Serbia and its traditional ally Russia, with significant power in the UN Security Council, keep the conflicts in Bosnia and also Kosovo going in line with their Machiavellian policy of influence and paralysis. True peace is thus hindered and delayed through their numbing poison—a long-term revenge by Serbian nationalists on the (from their perspective) rebellious peoples of The Balkans. In this respect, Serbia continues to refuse to acknowledge its special and significant historical responsibility, and its moral obligation to compensate for its oppression and murder; for example the mass murder of 7,000 in Srebrenica.
Should one continue to wait for a Serbian reconciler in the figure of an Adenauer or a de Gaulle, or for moral politics instead of power politics on the part of the Kremlin? Are not some model European countries such as Greece or Spain not quietly satisfied when separatists experiments such as in Bosnia bog down in difficulties—a daily warning, so to speak, to their own minorities not to buck the central authorities? How should the new, stronger adoptive uncle, namely the European Union, handle its Bosnian foundling?
If Eric Hoffer and Immanuel Kant are right, the EU must now, of its own initiative, actively sow the seeds for a genuine reconciliation—if not, the structure of a peaceful Balkans will remain an unfinished construction area and, as in the last century, a source of European instability.
Along with the outstanding and positive support in The Balkans provided by the U.S., the EU must now develop and implement a master plan for reconciliation—if necessary even against the resistance of Belgrade and nationalist politicians.
Which new elements should be contained in the second phase of reconciliation for Bosnia-Herzegovina and the additional urgent problem of Kosovo?
- The European Union should produce an Annual Report on the Situation in Bosnia-Herzegovina and in Kosovo in which the progress of reconciliation is recorded and debated. The EU Parliament, in response, could organize annual public hearings.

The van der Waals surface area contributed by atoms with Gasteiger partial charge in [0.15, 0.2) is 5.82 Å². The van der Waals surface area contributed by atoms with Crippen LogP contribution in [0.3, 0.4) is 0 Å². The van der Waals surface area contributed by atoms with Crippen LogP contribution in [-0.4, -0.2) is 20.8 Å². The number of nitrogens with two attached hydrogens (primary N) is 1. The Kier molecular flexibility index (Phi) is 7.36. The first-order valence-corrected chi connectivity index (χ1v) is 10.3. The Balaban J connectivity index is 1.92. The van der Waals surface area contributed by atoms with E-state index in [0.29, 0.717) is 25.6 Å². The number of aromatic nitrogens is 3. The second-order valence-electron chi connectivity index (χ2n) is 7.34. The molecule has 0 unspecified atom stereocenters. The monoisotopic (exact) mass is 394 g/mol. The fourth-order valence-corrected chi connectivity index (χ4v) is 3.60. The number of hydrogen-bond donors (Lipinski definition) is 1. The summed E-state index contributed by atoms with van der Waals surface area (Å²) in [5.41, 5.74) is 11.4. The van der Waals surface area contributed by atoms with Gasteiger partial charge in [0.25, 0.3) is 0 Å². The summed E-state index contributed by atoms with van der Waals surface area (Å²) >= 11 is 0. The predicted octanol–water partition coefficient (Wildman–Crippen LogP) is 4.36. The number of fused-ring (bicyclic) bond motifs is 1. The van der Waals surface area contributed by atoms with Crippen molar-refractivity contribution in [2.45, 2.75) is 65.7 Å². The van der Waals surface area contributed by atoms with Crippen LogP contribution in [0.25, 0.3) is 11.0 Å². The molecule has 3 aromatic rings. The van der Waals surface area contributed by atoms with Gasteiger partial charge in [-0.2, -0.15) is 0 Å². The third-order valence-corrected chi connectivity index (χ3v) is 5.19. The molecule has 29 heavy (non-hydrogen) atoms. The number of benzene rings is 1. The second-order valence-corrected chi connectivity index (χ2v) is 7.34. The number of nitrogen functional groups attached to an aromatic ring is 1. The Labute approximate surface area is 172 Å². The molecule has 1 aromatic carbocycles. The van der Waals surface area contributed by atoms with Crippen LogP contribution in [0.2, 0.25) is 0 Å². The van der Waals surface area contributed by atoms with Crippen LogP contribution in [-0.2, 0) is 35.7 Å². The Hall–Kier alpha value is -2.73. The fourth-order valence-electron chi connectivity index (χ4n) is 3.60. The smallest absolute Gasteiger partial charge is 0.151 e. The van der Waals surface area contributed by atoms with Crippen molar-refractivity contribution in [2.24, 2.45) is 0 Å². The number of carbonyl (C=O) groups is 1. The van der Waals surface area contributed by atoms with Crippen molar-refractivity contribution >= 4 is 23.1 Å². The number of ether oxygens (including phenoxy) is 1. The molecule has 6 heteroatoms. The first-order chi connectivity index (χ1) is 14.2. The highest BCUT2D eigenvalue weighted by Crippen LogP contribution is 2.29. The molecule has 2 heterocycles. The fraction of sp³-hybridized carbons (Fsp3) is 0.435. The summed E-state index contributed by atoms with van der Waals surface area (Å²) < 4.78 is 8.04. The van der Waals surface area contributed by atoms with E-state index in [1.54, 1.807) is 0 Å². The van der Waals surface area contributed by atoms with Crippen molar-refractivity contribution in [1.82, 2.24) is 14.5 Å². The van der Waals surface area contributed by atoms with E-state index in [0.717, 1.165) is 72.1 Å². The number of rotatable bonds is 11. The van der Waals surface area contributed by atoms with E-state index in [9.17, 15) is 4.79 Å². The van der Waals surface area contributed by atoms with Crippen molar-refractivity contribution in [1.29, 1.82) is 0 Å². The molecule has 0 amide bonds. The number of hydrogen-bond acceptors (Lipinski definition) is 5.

- The EU needs to stimulate investment in Bosnia and as well in Kosovo; the unemployment and frustration of the younger generation are main issues of unrest.
- Serbia's membership of the EU as a reward for surrendering Belgrade’s blocking policies regarding Bosnia-Herzegovina and Kosovo.
- The main war criminals Karadzic and Mladic must be brought to justice in The Hague now as there will be not true peace without justice.
- The EU should rely on a new generation of politicians and call into being now a mentoring program for the Serbian, Moslem and Croatian elite in order that the old generation of politicians is replaced as soon as possible by a younger and progressive leadership.
- The institution of Truth and Reconciliation Commissions in Bosnia and Kosovo along the lines of the investigation of the apartheid regime in South Africa with the authority to grant amnesty to the guilty who acknowledge crimes of the past.
- A joint schoolbook commission of the three population groups.
- A reconciliation fund financed by the EU and an annual report on the status of reconciliation by the central government in Sarajevo.
- The naming of a Special Minister for National Reconciliation with his own staff and budget, who would develop and coordinate these measures with the help of EU financing.
- Several joint working commissions with the participation of the EU, for example, in education, health care and law enforcement.
- An Annual Day of Reconciliation and remembrance of the victims from all three population groups.
These are some conceivable concrete steps, which can be expanded through many thousands of grassroots activities.
Should the EU fail to act now, the peace process will likely slide out of control according to the saying “those who don't act, will be acted upon.”
The Balkans are still not really at peace.
The division of the population groups after the war and the atomization of the region has made a non-war possible, which is indeed something after the murders.
A true peace must now be won actively now, under the leadership of the EU, and remain securely cemented for hundreds of years like the bridge in Mostar.